In the first of two articles, I outline some of the themes likely to drive behavior among asset managers during the remainder of 2016 and beyond.
The global financial crisis triggered significant change in how business is conducted throughout the investment management value chain. Time and resources were diverted away from core investment activities towards business risk management, cost reduction, client demand, reporting and related matters. Now, eight years on, while these things are still on the agenda, we hear in daily interactions with our current and prospective clients, a more positive theme - that they are increasingly focused on core investment activities and looking to grow their businesses. The challenge is, how?
As the primary consumers of investment data, the front office must manage, analyze and act upon data from a broad range of sources to make informed investment decisions. In an environment where latency leads to lost opportunity, it will become more and more important for the front office to have position and transaction lifecycle information available, accurate to the second, across all asset classes and markets. Why? Because the competition either has this capability already or is working towards it. Additionally, it will be increasingly difficult for the front office to work in isolation. Firms that can immediately gauge the risk ramifications, performance implications and P&L impacts of their investment strategies will have an advantage over those who cannot integrate external metrics into front office activities in a timely manner.
As asset owners look beyond the mainstream, so alternative investments will continue to take up a larger proportion of assets under management (AuM). Consequently, portfolio management capabilities needed to manage them will become more sophisticated. Some will look to new markets, while others may choose to invest in instruments with potential to offer better risk-adjusted return than traditional securities, such as commodities or insurance-linked products. But while new may equal opportunity, it may also mean lack of experience, structure, and system support.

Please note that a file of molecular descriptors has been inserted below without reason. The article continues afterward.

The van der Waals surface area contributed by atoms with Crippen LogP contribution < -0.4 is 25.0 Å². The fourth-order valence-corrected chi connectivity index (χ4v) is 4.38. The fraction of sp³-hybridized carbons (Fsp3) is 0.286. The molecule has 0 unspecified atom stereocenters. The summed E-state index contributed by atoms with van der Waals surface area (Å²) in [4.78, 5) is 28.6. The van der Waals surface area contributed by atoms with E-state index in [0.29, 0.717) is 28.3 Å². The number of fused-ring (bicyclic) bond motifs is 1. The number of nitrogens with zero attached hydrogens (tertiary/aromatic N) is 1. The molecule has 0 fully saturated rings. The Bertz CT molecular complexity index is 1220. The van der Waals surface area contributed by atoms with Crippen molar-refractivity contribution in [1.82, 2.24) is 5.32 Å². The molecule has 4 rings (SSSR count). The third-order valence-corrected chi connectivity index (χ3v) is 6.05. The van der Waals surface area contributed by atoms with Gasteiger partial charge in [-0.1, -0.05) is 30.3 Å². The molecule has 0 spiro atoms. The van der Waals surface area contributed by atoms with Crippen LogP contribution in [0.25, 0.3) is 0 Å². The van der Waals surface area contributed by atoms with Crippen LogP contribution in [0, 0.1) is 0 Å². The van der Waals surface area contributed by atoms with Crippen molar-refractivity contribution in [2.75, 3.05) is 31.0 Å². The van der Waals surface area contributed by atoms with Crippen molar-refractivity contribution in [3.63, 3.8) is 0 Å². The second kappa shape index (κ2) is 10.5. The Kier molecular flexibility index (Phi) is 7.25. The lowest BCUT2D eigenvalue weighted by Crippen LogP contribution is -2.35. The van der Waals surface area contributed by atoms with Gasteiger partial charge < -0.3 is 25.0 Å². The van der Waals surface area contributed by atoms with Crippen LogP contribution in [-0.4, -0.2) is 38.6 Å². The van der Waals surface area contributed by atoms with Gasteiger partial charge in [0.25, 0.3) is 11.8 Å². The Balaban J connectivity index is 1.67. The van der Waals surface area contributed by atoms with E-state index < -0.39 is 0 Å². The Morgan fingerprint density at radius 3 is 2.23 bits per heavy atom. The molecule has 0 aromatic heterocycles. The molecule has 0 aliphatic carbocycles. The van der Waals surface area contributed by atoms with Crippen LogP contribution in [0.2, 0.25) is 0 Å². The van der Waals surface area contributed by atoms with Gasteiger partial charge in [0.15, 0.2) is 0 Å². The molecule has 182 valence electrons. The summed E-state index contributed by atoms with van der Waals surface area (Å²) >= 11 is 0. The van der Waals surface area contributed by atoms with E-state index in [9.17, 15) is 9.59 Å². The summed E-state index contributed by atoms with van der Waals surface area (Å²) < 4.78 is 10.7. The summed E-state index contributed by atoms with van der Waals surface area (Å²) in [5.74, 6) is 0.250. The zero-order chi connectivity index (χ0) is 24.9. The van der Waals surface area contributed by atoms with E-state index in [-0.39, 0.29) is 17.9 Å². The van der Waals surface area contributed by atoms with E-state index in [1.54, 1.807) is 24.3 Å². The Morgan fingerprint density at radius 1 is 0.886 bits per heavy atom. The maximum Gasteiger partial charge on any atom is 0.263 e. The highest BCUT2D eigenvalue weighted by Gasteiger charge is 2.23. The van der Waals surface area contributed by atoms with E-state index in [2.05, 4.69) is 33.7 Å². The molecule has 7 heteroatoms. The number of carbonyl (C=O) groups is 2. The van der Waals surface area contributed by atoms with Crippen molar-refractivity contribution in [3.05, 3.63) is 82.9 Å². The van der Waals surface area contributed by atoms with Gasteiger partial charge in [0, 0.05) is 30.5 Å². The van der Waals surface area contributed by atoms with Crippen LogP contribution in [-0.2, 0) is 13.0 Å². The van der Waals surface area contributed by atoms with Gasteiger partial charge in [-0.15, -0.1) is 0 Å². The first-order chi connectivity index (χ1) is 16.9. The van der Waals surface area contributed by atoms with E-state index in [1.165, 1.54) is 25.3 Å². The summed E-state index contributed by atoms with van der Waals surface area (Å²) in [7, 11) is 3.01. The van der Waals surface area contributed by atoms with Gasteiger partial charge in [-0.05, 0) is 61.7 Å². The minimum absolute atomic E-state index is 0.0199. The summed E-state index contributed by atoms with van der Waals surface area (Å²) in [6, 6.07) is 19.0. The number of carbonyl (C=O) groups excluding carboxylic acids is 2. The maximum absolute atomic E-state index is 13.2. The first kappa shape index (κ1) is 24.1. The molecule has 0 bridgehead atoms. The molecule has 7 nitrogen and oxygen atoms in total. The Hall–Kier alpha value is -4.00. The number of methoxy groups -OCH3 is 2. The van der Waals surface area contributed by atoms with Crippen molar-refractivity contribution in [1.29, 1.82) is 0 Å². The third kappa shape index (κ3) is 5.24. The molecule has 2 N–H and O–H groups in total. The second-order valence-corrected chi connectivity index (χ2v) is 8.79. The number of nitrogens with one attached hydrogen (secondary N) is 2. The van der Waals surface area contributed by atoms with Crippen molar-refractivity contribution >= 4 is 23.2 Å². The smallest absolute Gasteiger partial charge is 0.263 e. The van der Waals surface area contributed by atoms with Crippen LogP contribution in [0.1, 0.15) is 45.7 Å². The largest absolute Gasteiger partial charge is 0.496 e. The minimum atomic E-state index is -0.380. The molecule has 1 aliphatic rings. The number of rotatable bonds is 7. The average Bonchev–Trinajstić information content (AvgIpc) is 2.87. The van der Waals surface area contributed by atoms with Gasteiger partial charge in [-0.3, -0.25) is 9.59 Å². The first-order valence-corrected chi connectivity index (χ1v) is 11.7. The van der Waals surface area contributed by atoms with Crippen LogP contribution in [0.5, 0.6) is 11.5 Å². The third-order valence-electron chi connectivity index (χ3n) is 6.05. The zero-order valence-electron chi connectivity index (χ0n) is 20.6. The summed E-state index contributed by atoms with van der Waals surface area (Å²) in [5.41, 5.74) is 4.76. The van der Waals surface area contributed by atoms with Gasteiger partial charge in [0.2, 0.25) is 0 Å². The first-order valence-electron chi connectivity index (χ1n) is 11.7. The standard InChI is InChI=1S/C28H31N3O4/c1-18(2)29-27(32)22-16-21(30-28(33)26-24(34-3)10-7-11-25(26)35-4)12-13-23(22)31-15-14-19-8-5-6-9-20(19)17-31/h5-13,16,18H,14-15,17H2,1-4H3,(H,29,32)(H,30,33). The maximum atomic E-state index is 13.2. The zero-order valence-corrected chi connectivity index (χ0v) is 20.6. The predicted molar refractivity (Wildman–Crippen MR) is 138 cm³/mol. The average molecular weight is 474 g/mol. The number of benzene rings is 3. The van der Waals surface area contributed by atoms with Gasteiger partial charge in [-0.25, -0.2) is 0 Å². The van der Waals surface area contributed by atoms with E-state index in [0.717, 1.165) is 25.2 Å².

Diversity of assets being managed means diversity of data sources, which will ensure that data management remains front of mind. Availability of accurate, consistent and timely data of all kinds – transactional, reference, market – is obviously essential for operational efficiency, management oversight, client support and, not least, regulatory reporting. However, every additional data source or store increases the complexity of the information landscape and so makes such availability harder to achieve.
And heightened market volatility, which most market participants agree is likely to remain with us for some time thanks to ongoing geopolitical uncertainty, will only exacerbate the data management challenge as stakeholders require more information more quickly. In rapidly changing markets it is important that investment management firms can easily understand the impact on their exposures, as clients will request immediate updates on their holdings and senior management need to assess business risk. Meanwhile, personnel in operations or portfolio management need to be able to absolutely trust their data to avoid expensive mistakes.
Stay tuned for the next installment of this article, where I will focus on big data, risk management, mobility, digitalization and new regulation.